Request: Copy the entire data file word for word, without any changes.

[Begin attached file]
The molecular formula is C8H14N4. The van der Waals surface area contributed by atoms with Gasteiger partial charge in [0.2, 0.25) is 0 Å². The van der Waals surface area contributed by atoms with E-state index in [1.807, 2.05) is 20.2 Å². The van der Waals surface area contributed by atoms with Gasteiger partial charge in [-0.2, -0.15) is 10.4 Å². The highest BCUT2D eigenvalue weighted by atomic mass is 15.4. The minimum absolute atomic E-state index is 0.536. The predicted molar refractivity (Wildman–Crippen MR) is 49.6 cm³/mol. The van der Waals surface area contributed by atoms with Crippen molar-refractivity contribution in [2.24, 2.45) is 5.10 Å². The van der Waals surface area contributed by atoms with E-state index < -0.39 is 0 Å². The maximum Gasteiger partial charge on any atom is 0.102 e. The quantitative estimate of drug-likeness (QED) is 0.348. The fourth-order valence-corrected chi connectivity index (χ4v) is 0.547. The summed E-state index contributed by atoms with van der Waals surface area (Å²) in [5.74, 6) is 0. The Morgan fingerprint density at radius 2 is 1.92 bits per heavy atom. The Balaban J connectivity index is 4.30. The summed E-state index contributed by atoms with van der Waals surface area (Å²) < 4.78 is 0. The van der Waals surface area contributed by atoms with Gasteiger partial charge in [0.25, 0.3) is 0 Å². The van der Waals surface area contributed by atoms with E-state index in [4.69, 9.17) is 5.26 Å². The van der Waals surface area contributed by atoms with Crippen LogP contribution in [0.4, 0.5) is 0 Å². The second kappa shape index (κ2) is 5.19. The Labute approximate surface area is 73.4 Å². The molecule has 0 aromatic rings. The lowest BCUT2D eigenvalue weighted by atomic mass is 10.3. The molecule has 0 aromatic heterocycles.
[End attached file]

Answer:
The molecular formula is C8H14N4. The van der Waals surface area contributed by atoms with Gasteiger partial charge in [0.2, 0.25) is 0 Å². The van der Waals surface area contributed by atoms with E-state index in [1.807, 2.05) is 20.2 Å². The van der Waals surface area contributed by atoms with Gasteiger partial charge in [-0.2, -0.15) is 10.4 Å². The highest BCUT2D eigenvalue weighted by atomic mass is 15.4. The minimum absolute atomic E-state index is 0.536. The predicted molar refractivity (Wildman–Crippen MR) is 49.6 cm³/mol. The van der Waals surface area contributed by atoms with Crippen molar-refractivity contribution in [2.24, 2.45) is 5.10 Å². The van der Waals surface area contributed by atoms with E-state index < -0.39 is 0 Å². The maximum Gasteiger partial charge on any atom is 0.102 e. The quantitative estimate of drug-likeness (QED) is 0.348. The fourth-order valence-corrected chi connectivity index (χ4v) is 0.547. The summed E-state index contributed by atoms with van der Waals surface area (Å²) in [5.74, 6) is 0. The Morgan fingerprint density at radius 2 is 1.92 bits per heavy atom. The Balaban J connectivity index is 4.30. The summed E-state index contributed by atoms with van der Waals surface area (Å²) < 4.78 is 0. The van der Waals surface area contributed by atoms with Gasteiger partial charge in [0.25, 0.3) is 0 Å². The van der Waals surface area contributed by atoms with E-state index in [4.69, 9.17) is 5.26 Å². The van der Waals surface area contributed by atoms with Crippen LogP contribution in [0.4, 0.5) is 0 Å². The second kappa shape index (κ2) is 5.19. The Labute approximate surface area is 73.4 Å². The molecule has 0 aromatic rings. The lowest BCUT2D eigenvalue weighted by atomic mass is 10.3. The molecule has 0 aromatic heterocycles.